Food Security 101: Part Five

By Ken Ross

“So, here we are at Part 5 and still no mention of how to grow spuds and carrots. I’m not sure why I’m sticking with this, are you? All these definitions, talk of food energy and politics. Hard to see where this is going.”

I have to agree with you, but there was a major point to be made, especially if you are ‘new’ to
some or all of this. So now I’ll attempt to summarise in three steps.

1        Humans need food; good, nutritious food, on a regular basis to function fully, and sensibly. Most people are aware of how children behave when they are hungry – loud, fractious and unreasonable (it’s not really ‘unreasonable’). Adults are like that too – except they get very loud, very angry and can be brutal, so it pays to not get super hungry, if you can help it – especially if you are in the middle of a whole heap of other ‘super problems’ as well.

2     In this country, we are surrounded by food (and non-food posing as food), though not everyone has good access to it. However, this food and non-food we are surrounded by and constantly reminded of, is a bit like a mirage – it isn’t quite real. For starters, some isn’t even ‘real food’, even though the wrappers make it look so. The ‘abundance’ of it isn’t real either, even though the shops seem to be full of it, all of the time. So, we get sucked in to a sense of security because we appear to be awash in ‘food’, but our sense of security is false because we have absolutely no say or control over what is grown where, how it is grown by whom, what will happen to it once it is grown, or even, what might happen to us if you eat it (please note that I said, you/I/we have no control over it).

3        Most of the food grown in this country is grown for a buck – not because YOU need it. The ‘Free Market’ is in charge, andthat buck can come from anywhere, it doesn’t have to be yours. What is grown where, when, how and why bywhom, is none of your business, so just get in line with the right coloured buck, or move on. The Free Market’s eye is on the buck, not the person and it’s a hungry world, so just get in line (does that explain food recovery organisations, school lunches, food banks, soup kitchens and hunger, for you?)

If you are not perturbed by the 3 items above, and also, feeling a strong need to do something about it, there is no point in you continuing to read any further. I suggest you go have a fag, coffee or beer and watch some sport on the tele or take a nap on the couch.

For the ‘Perturbed’ with a strong need to ‘do something’, let's glide on.

For the moment, I am going to assume, that like me, you view this extraordinary situation we have been discussing, as going well beyond the borders of ‘bizarre’. As a ‘human ecologist’ by training, I have talked about this situation, probably thousands of times over many decades, but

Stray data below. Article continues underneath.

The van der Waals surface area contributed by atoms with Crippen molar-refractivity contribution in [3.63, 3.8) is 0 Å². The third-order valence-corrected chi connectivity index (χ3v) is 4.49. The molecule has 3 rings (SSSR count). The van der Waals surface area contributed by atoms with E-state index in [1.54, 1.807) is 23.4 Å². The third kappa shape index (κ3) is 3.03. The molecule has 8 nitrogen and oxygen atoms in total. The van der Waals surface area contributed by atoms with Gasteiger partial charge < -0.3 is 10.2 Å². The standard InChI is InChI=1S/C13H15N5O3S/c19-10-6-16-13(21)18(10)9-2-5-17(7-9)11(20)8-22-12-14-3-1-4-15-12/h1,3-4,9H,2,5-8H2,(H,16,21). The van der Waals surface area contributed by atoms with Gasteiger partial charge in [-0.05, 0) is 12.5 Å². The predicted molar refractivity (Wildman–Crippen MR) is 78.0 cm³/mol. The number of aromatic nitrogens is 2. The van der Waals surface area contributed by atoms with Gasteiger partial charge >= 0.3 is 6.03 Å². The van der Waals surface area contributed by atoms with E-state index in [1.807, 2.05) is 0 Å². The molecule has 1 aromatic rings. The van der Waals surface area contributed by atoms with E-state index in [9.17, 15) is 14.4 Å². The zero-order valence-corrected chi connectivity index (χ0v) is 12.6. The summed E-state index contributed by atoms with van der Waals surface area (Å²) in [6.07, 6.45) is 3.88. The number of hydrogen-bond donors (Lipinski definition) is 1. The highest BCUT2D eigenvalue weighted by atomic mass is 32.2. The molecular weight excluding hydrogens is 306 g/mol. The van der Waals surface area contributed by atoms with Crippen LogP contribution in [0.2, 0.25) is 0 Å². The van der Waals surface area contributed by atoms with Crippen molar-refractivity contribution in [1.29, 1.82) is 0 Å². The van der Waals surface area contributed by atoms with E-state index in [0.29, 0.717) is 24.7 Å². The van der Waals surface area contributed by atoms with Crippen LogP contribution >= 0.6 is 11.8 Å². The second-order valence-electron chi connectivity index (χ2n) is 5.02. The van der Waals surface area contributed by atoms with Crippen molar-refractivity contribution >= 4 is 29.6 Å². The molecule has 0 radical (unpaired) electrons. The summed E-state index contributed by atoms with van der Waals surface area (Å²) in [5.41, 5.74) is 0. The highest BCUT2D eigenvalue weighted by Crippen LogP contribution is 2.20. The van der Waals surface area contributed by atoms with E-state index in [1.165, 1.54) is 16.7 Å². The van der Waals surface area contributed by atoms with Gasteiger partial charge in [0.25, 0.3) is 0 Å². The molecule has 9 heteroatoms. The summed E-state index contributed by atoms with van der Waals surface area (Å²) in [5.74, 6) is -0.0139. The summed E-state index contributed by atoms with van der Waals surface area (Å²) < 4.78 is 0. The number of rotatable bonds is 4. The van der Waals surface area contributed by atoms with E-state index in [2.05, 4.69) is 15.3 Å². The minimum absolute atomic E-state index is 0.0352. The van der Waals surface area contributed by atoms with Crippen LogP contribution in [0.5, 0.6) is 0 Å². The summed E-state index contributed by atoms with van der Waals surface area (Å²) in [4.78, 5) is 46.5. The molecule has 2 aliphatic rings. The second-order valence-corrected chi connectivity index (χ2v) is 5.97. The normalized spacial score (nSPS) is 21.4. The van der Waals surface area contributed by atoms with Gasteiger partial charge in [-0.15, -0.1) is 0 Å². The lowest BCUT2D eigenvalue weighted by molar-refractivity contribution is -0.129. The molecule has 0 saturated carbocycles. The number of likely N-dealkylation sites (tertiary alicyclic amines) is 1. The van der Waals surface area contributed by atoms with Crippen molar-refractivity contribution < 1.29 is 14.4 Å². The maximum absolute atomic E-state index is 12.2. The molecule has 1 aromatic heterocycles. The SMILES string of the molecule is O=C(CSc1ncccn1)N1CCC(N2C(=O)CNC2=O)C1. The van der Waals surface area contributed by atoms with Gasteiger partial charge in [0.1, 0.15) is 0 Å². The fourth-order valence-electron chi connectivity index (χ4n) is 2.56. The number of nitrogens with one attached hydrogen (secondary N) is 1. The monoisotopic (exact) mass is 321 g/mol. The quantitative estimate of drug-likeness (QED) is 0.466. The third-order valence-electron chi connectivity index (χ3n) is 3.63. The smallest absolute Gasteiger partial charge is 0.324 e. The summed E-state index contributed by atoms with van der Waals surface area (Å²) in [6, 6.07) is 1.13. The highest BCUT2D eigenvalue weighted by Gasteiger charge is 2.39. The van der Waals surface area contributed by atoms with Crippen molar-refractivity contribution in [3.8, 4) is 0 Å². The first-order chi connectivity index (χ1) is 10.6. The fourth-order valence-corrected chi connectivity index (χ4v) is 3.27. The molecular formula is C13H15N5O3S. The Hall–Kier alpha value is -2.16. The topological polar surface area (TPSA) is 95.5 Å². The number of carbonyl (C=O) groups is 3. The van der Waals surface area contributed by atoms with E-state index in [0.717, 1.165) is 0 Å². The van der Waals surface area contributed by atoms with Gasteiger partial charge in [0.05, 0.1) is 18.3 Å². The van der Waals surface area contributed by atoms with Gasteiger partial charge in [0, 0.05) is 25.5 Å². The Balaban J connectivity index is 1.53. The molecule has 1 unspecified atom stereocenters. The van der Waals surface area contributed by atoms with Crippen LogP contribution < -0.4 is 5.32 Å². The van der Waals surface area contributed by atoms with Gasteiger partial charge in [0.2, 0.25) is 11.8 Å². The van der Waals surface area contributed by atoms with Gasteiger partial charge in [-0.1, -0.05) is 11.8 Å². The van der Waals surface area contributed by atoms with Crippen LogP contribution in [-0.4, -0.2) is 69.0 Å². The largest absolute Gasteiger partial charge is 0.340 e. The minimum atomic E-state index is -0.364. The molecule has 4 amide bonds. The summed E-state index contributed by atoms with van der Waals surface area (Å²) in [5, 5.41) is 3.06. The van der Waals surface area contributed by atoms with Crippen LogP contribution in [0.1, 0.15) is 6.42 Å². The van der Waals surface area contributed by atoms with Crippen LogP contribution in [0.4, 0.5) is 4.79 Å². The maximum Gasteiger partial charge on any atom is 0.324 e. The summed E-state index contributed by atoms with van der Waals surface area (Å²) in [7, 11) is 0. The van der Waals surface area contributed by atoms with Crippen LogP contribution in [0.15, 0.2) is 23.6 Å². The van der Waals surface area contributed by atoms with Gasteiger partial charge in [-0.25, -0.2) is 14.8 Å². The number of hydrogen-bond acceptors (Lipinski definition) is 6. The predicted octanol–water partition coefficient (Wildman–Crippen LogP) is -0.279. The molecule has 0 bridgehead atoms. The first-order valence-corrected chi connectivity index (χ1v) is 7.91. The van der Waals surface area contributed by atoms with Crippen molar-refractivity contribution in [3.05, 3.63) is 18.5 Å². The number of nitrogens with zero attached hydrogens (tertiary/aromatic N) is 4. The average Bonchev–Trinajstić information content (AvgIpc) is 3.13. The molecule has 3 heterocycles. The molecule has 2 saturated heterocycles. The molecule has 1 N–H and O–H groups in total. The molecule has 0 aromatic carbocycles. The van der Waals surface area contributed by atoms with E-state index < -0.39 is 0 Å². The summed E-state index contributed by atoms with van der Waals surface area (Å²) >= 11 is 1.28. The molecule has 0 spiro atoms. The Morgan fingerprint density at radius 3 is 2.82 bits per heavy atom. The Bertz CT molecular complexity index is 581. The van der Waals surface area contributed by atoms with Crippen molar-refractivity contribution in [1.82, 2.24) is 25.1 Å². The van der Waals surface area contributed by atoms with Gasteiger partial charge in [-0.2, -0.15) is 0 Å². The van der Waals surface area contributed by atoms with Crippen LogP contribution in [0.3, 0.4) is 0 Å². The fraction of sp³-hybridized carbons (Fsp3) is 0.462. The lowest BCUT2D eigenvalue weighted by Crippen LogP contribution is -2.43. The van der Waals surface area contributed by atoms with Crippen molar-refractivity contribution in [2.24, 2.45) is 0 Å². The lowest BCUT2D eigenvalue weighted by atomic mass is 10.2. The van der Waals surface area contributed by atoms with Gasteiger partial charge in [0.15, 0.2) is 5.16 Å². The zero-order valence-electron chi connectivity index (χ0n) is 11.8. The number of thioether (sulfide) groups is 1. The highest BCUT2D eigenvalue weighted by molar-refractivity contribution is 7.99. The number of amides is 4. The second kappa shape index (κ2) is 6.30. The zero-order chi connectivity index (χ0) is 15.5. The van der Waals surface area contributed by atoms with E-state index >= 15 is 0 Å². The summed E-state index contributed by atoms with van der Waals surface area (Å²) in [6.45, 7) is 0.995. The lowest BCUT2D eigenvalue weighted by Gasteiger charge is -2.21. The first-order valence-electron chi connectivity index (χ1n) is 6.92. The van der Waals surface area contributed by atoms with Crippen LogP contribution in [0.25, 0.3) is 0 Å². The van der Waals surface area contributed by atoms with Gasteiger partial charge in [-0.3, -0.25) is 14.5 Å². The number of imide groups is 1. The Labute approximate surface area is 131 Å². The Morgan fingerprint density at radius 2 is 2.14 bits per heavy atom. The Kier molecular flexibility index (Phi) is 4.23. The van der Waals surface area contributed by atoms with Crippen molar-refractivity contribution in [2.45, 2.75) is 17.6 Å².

the stupidity of it all never ceases to raise some form of reaction within, when I find myself raising it, again. I am also going to assume, that you are exploring the concepts of food sovereignty and security because of the current situation we are in, AND also, because of what a deteriorating situation is likely to deliver.

Before we start to explore what might need to be done to improve food sovereignty and security where you live, I want to say something that might seem incredibly selfish. I don’t see it that way, for the following reason. If you are a medic attending aserious accident, before you rush forward to offer urgent assistance such as CPR or halt serious bleeding, you pause. You pause to assess the level of danger to yourself should you go forward, and the possibility of further harm to the already injured.

In our work to improve levels of food sovereignty and security where we live, here is our pause – what- ever your living circumstances – make sure (starting today if you haven’t already done so) that you are as food secure in your household as you can be, for as many months as you possibly can be, up to approximately a period of one year, if possible.

The reason for this is that we, who already perceive the problem, will be of very little help to
hungry people, if we and our dependents are starving. I am also aware that it is impossible to be well fed amid the starving for any length of time, and that we can never be ‘food secure’ in a very hungry community. How ever you choose to use food stocks is over to you, but if you want to help yourself and your community, find a way to stock food, so your body and mind can deal with helping others and not be focused on your own and your family’s hunger. If you think you might store a year’s food supply but it might only last a month because you will feel the need to share it, then have a strategy for dealing with that situation also. Your personal food security is ‘buying time’. The reason I suggested a period of approximately one year above, is because it fits annual gardening cycles. The rest of this article will focus on the ‘personal preparation’.